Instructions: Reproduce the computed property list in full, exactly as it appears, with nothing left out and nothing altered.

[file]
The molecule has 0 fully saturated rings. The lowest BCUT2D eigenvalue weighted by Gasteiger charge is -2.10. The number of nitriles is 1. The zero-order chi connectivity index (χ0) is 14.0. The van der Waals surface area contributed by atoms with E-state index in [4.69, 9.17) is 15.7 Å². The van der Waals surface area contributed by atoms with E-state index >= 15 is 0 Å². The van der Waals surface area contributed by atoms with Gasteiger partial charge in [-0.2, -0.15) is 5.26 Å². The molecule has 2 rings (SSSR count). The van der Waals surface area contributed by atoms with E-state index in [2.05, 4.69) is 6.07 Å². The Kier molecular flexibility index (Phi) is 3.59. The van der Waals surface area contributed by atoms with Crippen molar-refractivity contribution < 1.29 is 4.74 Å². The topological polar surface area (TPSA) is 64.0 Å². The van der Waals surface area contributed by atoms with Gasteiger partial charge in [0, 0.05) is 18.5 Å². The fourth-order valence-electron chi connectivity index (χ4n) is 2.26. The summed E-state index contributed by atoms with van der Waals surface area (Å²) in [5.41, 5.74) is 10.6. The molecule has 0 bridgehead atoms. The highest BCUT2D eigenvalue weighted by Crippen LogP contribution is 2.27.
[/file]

The molecule has 0 fully saturated rings. The lowest BCUT2D eigenvalue weighted by Gasteiger charge is -2.10. The number of nitriles is 1. The zero-order chi connectivity index (χ0) is 14.0. The van der Waals surface area contributed by atoms with E-state index in [4.69, 9.17) is 15.7 Å². The van der Waals surface area contributed by atoms with E-state index >= 15 is 0 Å². The van der Waals surface area contributed by atoms with Gasteiger partial charge in [-0.2, -0.15) is 5.26 Å². The molecule has 2 rings (SSSR count). The van der Waals surface area contributed by atoms with E-state index in [2.05, 4.69) is 6.07 Å². The Kier molecular flexibility index (Phi) is 3.59. The van der Waals surface area contributed by atoms with Crippen molar-refractivity contribution < 1.29 is 4.74 Å². The topological polar surface area (TPSA) is 64.0 Å². The van der Waals surface area contributed by atoms with Gasteiger partial charge in [0, 0.05) is 18.5 Å². The fourth-order valence-electron chi connectivity index (χ4n) is 2.26. The summed E-state index contributed by atoms with van der Waals surface area (Å²) in [5.41, 5.74) is 10.6. The molecule has 0 bridgehead atoms. The highest BCUT2D eigenvalue weighted by Crippen LogP contribution is 2.27.